A niche market strategy may help you focus your resources on obtaining clients for whom your product or service provides the best fit to achieve their goals, address their needs, or solve their problems.
1. What is a niche market?
A niche market is a subdivision of the market at which a specific product/service is aimed.
The niche market gives definition to the characteristics of the specific product/service that is aimed at meeting the specific needs of the market, as well as the price category, product/service qualities and the demography on which this should impact. This is also a small market segment.
2. How do I find a niche market?
One option is to make a list of your previous clients. Include details such as the name of the client, the name of the business, industry type, service and/or products purchased from you and the amount spent with you over a specific time period.
From this it should be possible to identify certain trends and patterns in order to identify specific client categories.
In your search for a niche market, you should be able to answer the following questions:
- When I speak to, or sell to ..., it energizes me the most.
- Does the selected group of clients (the people who will benefit the most from my product/service) have a goal, need or problem that my product/service could meet/solve?
- Could I differentiate my product/service in order to unlock value for my client?
- Will the selected group of clients be willing to pay full price for my service/product?
When you start a new business it is more difficult to identify a niche market. Look at what your competitors are doing (their websites are good sources of information) and who their target market is. Then ask yourself if your product/service is better in terms of quality, could be provided at a lower price, or addresses a unique need that your competitors cannot equal.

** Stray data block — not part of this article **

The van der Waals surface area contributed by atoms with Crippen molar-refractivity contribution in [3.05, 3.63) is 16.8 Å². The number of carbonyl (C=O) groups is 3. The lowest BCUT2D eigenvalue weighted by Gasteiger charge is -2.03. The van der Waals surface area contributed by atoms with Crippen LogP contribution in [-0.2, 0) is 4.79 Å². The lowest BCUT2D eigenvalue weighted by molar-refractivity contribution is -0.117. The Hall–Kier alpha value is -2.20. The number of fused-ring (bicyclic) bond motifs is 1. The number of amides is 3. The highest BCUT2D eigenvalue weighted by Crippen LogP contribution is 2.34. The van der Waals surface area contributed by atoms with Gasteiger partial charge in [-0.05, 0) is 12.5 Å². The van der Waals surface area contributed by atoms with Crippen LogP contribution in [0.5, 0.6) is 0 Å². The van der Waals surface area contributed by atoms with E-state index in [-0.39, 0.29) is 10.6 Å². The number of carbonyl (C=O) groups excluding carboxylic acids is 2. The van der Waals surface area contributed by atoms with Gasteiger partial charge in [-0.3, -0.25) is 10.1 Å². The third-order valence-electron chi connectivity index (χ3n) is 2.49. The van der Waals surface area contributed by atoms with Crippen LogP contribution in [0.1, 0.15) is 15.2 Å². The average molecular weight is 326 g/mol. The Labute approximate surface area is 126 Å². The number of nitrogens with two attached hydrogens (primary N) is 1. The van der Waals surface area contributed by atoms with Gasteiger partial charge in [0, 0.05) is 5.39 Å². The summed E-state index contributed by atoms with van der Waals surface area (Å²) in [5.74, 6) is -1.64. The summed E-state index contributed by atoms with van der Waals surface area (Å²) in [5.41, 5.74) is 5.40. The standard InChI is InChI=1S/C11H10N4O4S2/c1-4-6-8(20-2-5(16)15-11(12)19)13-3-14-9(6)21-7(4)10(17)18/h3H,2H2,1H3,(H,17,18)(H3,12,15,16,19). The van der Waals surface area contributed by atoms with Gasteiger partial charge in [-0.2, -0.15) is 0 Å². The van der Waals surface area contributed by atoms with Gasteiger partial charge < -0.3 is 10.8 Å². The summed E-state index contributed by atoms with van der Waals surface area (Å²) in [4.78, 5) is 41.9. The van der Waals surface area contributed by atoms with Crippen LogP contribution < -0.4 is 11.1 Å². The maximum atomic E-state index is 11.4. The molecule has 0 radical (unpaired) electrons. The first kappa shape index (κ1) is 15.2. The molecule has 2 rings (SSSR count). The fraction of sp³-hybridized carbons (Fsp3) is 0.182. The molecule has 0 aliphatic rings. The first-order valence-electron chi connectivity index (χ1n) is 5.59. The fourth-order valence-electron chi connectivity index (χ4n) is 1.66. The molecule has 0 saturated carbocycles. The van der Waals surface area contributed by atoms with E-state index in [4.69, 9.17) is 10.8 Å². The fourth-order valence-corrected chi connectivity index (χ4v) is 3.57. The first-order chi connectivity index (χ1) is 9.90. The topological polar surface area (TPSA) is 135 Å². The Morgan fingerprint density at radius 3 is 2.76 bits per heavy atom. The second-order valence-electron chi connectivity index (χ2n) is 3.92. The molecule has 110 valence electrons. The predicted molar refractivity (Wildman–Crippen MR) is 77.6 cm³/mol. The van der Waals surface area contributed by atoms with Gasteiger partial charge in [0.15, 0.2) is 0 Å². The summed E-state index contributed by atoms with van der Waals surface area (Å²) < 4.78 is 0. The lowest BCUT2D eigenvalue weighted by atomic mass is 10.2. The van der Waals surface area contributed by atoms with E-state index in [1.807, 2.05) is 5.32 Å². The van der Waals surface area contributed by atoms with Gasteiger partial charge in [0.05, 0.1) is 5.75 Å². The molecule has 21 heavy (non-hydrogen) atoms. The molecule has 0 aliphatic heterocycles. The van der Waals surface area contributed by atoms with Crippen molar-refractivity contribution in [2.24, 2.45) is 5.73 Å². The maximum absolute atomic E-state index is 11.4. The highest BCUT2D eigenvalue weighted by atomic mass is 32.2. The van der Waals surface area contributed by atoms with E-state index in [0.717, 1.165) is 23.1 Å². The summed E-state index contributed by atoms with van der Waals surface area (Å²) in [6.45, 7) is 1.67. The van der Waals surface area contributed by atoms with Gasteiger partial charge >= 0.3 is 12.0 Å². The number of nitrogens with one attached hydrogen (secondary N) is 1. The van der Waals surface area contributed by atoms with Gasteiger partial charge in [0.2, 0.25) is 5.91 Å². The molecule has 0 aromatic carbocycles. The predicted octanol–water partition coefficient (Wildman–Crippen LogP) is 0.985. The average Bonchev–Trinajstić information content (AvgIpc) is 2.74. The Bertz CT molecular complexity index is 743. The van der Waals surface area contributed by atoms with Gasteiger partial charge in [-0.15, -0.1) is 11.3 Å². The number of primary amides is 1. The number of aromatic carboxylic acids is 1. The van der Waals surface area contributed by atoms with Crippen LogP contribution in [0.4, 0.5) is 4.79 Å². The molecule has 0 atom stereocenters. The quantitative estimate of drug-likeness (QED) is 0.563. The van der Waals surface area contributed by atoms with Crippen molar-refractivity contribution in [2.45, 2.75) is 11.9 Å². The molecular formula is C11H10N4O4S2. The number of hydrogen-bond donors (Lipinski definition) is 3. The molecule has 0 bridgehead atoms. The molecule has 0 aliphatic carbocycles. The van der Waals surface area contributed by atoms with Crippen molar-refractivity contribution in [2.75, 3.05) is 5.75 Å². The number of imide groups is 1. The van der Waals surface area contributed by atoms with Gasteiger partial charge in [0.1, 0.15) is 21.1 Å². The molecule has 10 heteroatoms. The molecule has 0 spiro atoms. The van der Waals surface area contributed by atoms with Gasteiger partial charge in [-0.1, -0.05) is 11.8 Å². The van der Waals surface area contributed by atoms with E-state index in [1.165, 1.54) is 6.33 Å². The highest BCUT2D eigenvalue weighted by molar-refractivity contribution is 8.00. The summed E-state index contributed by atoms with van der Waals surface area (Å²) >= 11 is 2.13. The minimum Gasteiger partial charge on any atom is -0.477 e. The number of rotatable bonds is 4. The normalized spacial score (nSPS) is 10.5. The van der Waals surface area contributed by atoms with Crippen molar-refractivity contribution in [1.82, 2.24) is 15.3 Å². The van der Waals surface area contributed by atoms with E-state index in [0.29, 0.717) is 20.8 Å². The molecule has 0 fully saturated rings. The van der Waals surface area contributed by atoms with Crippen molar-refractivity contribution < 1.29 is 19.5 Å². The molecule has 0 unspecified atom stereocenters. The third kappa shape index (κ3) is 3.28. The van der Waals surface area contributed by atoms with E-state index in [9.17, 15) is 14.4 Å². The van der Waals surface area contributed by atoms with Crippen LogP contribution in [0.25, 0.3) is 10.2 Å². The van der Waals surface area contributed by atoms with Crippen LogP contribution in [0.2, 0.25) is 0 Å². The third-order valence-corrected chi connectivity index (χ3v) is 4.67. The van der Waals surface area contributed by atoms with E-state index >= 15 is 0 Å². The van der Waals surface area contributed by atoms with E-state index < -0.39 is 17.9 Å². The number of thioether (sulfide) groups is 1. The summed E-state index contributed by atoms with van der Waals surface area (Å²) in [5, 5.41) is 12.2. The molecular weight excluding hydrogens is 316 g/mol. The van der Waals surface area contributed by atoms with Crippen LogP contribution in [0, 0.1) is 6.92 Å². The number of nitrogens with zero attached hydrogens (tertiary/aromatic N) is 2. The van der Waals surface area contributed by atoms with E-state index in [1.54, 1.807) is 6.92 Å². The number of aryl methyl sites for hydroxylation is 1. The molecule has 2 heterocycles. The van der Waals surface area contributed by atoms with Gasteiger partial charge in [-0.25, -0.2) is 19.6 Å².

Also think of homogeneous groups of people with whom your product/service will find favour, for example: engineers, parents, singles, anglers, tennis players and pensioners, to name but a few. The next time you are grocery shopping or in a bookshop, look at the variety of magazines and books available, each indicating a specific niche market.
Time and the availability of cash are and remain the scarcest resources of any smaller business. A niche market approach, if properly researched and duly implemented, has the potential to provide better results than an ‘everything for everyone’, random approach to market segmentation.
The content in this article was provided by Jannie Rossouw, Head: Sanlam Business Market. Sanlam is a diversified financial services group, headquartered in South Africa, operating across a number of selected global markets.
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